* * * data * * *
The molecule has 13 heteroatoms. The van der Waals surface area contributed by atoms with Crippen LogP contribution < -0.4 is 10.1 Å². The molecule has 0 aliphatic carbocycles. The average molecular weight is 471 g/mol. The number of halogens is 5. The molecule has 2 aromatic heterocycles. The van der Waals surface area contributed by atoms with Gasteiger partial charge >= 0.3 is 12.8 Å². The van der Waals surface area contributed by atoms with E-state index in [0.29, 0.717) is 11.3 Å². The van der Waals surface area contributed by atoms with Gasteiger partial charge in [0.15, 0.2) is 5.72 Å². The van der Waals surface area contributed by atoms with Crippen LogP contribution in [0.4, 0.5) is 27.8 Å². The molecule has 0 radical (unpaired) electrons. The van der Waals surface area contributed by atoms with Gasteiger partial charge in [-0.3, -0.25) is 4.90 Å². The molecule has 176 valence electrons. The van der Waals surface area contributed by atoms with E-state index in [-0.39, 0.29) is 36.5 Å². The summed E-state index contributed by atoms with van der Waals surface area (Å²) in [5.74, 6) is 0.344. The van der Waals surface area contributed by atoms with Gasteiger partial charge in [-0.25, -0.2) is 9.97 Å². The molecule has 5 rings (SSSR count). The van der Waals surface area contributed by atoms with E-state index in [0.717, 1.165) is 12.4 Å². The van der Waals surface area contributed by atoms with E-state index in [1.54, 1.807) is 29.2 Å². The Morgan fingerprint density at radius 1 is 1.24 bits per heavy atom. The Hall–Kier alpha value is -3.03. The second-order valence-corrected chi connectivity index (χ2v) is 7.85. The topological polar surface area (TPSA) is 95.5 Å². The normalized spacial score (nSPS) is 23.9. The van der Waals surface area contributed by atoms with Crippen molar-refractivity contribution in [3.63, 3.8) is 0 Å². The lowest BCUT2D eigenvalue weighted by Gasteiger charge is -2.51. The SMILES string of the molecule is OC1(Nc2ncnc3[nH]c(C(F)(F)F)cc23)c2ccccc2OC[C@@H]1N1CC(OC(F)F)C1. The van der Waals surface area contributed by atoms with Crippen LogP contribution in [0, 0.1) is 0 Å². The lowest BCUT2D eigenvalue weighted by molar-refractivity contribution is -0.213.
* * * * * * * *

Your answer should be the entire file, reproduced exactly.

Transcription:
The molecule has 13 heteroatoms. The van der Waals surface area contributed by atoms with Crippen LogP contribution < -0.4 is 10.1 Å². The molecule has 0 aliphatic carbocycles. The average molecular weight is 471 g/mol. The number of halogens is 5. The molecule has 2 aromatic heterocycles. The van der Waals surface area contributed by atoms with Gasteiger partial charge >= 0.3 is 12.8 Å². The van der Waals surface area contributed by atoms with E-state index in [0.29, 0.717) is 11.3 Å². The van der Waals surface area contributed by atoms with Gasteiger partial charge in [0.15, 0.2) is 5.72 Å². The van der Waals surface area contributed by atoms with Crippen LogP contribution in [0.4, 0.5) is 27.8 Å². The molecule has 0 radical (unpaired) electrons. The van der Waals surface area contributed by atoms with Gasteiger partial charge in [-0.3, -0.25) is 4.90 Å². The molecule has 176 valence electrons. The van der Waals surface area contributed by atoms with E-state index in [-0.39, 0.29) is 36.5 Å². The summed E-state index contributed by atoms with van der Waals surface area (Å²) in [5.74, 6) is 0.344. The van der Waals surface area contributed by atoms with Gasteiger partial charge in [-0.25, -0.2) is 9.97 Å². The molecule has 5 rings (SSSR count). The van der Waals surface area contributed by atoms with E-state index in [0.717, 1.165) is 12.4 Å². The van der Waals surface area contributed by atoms with E-state index in [1.54, 1.807) is 29.2 Å². The Morgan fingerprint density at radius 1 is 1.24 bits per heavy atom. The Hall–Kier alpha value is -3.03. The second-order valence-corrected chi connectivity index (χ2v) is 7.85. The topological polar surface area (TPSA) is 95.5 Å². The normalized spacial score (nSPS) is 23.9. The van der Waals surface area contributed by atoms with Crippen molar-refractivity contribution in [3.63, 3.8) is 0 Å². The lowest BCUT2D eigenvalue weighted by Gasteiger charge is -2.51. The SMILES string of the molecule is OC1(Nc2ncnc3[nH]c(C(F)(F)F)cc23)c2ccccc2OC[C@@H]1N1CC(OC(F)F)C1. The van der Waals surface area contributed by atoms with Crippen LogP contribution in [0, 0.1) is 0 Å². The lowest BCUT2D eigenvalue weighted by molar-refractivity contribution is -0.213.